Repeating Until We Can Remember: Difficult (Public) Knowledge in South Africa


  • H James Garrett
  • Sandra Schmidt


As part of the ongoing conversations in curriculum theory regarding difficult knowledge, representations of historical trauma, and public pedagogy, the authors of this paper draw from their experiences on an educational trip to South Africa.  The paper begins by exploring the nature of trauma and the relationship between public displays and private understandings.  The authors provide narratives of their experiences in two Apartheid museums, ones that are uncommon in their attempts to disrupt dominant narratives of progress, and subsequently use these narratives consider how the distinction between past and present collapses in the spaces of encounters with traumatic representations.  Finally, the consequences of such theorization are articulated in terms of the need to reconsider the purposes of educational lessons that rest on such encounters away from learning history to prevent the repetition of past events and toward an understanding of that repetition itself.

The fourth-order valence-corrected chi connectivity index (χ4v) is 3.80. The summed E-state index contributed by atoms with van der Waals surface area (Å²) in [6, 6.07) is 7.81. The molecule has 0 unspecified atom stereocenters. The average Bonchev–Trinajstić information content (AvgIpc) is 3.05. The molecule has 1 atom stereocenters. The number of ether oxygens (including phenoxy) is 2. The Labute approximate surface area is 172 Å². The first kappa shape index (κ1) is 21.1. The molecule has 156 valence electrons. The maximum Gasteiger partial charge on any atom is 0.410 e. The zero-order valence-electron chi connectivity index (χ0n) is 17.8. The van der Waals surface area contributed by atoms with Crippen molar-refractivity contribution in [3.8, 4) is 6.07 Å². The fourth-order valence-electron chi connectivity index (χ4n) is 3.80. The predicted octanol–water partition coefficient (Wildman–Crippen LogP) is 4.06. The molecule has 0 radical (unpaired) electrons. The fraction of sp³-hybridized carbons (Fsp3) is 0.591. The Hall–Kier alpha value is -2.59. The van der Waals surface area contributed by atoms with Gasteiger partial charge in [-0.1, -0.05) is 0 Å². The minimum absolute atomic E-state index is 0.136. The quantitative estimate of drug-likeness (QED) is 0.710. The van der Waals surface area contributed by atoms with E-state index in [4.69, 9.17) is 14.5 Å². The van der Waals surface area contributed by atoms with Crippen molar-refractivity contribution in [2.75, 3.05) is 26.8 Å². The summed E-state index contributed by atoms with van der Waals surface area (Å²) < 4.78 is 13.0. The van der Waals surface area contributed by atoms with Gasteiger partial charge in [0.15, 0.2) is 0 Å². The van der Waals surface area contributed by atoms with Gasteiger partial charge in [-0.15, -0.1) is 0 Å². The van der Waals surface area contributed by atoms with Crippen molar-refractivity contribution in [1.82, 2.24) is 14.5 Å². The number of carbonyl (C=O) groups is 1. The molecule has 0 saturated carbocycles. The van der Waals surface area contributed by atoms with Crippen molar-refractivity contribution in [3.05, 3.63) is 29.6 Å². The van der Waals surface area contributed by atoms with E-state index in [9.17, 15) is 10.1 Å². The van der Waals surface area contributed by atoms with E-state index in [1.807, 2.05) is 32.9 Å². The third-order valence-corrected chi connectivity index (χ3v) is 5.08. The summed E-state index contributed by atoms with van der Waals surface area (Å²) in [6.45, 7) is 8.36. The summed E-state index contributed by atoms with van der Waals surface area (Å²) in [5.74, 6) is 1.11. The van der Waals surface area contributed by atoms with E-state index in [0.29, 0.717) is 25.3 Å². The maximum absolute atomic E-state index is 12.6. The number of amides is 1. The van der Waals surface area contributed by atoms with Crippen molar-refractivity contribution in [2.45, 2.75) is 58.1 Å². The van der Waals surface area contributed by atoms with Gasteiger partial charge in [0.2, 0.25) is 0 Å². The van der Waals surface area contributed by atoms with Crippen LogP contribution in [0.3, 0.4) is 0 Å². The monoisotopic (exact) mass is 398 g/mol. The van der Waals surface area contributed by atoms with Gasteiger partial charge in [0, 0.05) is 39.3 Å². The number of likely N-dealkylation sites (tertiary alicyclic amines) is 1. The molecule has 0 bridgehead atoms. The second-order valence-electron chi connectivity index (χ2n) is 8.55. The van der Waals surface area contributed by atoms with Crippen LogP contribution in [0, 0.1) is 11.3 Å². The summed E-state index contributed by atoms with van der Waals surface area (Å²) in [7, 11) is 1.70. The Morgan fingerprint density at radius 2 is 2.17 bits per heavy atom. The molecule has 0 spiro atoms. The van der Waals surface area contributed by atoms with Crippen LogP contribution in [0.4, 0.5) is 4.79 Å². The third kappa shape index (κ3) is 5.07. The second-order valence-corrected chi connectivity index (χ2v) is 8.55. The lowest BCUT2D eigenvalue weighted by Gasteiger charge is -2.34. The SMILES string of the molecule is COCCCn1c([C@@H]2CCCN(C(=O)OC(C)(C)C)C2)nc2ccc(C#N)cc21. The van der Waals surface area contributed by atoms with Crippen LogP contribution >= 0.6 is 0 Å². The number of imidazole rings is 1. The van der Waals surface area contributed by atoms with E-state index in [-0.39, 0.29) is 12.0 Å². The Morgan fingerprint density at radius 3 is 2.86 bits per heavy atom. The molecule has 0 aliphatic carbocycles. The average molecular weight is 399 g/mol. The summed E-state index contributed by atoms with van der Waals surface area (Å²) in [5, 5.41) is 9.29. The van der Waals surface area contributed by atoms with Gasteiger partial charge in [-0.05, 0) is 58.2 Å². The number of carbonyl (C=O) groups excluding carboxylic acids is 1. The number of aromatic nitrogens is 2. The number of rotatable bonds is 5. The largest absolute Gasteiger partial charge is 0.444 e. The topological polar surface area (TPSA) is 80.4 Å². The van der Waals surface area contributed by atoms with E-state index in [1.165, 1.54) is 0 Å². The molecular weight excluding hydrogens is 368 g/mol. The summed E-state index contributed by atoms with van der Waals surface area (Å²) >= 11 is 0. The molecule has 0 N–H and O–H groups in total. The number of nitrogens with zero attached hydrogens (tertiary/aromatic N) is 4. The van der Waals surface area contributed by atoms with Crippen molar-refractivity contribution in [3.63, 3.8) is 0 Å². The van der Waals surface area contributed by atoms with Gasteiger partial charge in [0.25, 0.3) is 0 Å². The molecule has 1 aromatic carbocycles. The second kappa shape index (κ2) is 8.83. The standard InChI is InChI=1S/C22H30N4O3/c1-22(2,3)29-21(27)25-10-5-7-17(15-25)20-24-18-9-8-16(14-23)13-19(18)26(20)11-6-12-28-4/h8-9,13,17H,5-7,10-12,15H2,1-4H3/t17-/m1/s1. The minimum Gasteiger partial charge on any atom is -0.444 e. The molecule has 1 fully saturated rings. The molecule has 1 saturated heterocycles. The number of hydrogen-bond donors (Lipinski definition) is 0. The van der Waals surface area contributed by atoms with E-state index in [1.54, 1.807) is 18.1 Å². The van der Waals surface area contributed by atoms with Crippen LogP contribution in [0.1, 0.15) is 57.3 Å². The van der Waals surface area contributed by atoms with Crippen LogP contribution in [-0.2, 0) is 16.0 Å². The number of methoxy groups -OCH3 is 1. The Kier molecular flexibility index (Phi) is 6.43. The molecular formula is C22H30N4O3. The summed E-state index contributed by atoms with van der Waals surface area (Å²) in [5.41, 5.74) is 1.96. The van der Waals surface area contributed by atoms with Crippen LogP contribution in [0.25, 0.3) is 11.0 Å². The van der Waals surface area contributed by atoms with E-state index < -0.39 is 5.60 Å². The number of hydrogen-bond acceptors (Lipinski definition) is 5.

Author Biographies

H James Garrett

H. James (Jim) Garrett is Assistant Professor of Social Studies Education at the University of Georgia, Athens, GA.  His work draws from psychoanalytic and critical theories. He can be contacted at: 

Sandra Schmidt

Sandra J. Schmidt is Assistant Professor of Social Studies Education and Teachers College, Columbia University, NY. Her work draws from critical social theory in geography, queer theory and postcolonial lenses. She can be contacted at:






Cultural Studies and Curriculum